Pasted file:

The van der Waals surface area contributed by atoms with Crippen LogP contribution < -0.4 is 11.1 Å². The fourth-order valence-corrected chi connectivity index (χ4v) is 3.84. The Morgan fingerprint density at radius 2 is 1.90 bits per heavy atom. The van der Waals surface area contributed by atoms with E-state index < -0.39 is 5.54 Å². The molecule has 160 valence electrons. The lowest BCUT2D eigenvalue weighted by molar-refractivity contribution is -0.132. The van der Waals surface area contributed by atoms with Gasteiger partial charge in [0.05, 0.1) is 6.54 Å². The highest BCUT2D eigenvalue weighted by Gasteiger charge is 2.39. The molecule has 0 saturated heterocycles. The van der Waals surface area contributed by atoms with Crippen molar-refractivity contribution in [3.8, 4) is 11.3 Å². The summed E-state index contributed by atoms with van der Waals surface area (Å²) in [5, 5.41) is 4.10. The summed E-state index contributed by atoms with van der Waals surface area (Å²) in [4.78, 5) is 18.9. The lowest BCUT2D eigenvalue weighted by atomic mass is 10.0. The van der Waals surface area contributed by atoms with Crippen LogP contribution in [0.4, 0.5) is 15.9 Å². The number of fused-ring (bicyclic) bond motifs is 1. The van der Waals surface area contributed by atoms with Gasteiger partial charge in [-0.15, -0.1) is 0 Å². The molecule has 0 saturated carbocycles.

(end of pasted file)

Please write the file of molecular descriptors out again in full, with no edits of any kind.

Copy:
The van der Waals surface area contributed by atoms with Crippen LogP contribution < -0.4 is 11.1 Å². The fourth-order valence-corrected chi connectivity index (χ4v) is 3.84. The Morgan fingerprint density at radius 2 is 1.90 bits per heavy atom. The van der Waals surface area contributed by atoms with E-state index < -0.39 is 5.54 Å². The molecule has 160 valence electrons. The lowest BCUT2D eigenvalue weighted by molar-refractivity contribution is -0.132. The van der Waals surface area contributed by atoms with Gasteiger partial charge in [0.05, 0.1) is 6.54 Å². The highest BCUT2D eigenvalue weighted by Gasteiger charge is 2.39. The molecule has 0 saturated heterocycles. The van der Waals surface area contributed by atoms with Crippen molar-refractivity contribution in [3.8, 4) is 11.3 Å². The summed E-state index contributed by atoms with van der Waals surface area (Å²) in [5, 5.41) is 4.10. The summed E-state index contributed by atoms with van der Waals surface area (Å²) in [4.78, 5) is 18.9. The lowest BCUT2D eigenvalue weighted by atomic mass is 10.0. The van der Waals surface area contributed by atoms with Crippen LogP contribution in [0.4, 0.5) is 15.9 Å². The number of fused-ring (bicyclic) bond motifs is 1. The van der Waals surface area contributed by atoms with Gasteiger partial charge in [-0.15, -0.1) is 0 Å². The molecule has 0 saturated carbocycles.